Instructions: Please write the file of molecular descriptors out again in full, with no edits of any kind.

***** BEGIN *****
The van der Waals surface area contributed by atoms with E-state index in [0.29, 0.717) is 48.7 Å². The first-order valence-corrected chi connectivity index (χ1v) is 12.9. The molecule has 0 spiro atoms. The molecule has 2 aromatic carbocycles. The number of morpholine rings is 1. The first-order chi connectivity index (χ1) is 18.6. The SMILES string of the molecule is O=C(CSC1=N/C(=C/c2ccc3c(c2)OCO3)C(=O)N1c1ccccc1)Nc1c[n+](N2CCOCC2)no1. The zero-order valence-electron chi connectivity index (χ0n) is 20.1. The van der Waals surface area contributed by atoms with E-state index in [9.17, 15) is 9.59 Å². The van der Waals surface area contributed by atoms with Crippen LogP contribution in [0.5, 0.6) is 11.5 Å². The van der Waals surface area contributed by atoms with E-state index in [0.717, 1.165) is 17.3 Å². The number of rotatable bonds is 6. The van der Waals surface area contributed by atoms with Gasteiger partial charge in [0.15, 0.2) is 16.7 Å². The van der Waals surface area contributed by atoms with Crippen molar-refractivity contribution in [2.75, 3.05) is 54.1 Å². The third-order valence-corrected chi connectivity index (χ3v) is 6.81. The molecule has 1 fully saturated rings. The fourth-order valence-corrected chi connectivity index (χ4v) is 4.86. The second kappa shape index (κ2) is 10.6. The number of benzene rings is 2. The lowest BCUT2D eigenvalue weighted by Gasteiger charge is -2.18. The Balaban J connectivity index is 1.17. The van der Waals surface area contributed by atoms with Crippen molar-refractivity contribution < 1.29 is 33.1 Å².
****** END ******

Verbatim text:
The van der Waals surface area contributed by atoms with E-state index in [0.29, 0.717) is 48.7 Å². The first-order valence-corrected chi connectivity index (χ1v) is 12.9. The molecule has 0 spiro atoms. The molecule has 2 aromatic carbocycles. The number of morpholine rings is 1. The first-order chi connectivity index (χ1) is 18.6. The SMILES string of the molecule is O=C(CSC1=N/C(=C/c2ccc3c(c2)OCO3)C(=O)N1c1ccccc1)Nc1c[n+](N2CCOCC2)no1. The zero-order valence-electron chi connectivity index (χ0n) is 20.1. The van der Waals surface area contributed by atoms with E-state index in [9.17, 15) is 9.59 Å². The van der Waals surface area contributed by atoms with Crippen LogP contribution in [0.5, 0.6) is 11.5 Å². The van der Waals surface area contributed by atoms with E-state index in [0.717, 1.165) is 17.3 Å². The number of rotatable bonds is 6. The van der Waals surface area contributed by atoms with Gasteiger partial charge in [0.15, 0.2) is 16.7 Å². The van der Waals surface area contributed by atoms with Crippen molar-refractivity contribution in [2.75, 3.05) is 54.1 Å². The third-order valence-corrected chi connectivity index (χ3v) is 6.81. The molecule has 1 fully saturated rings. The fourth-order valence-corrected chi connectivity index (χ4v) is 4.86. The second kappa shape index (κ2) is 10.6. The number of benzene rings is 2. The lowest BCUT2D eigenvalue weighted by Gasteiger charge is -2.18. The Balaban J connectivity index is 1.17. The van der Waals surface area contributed by atoms with Crippen molar-refractivity contribution < 1.29 is 33.1 Å².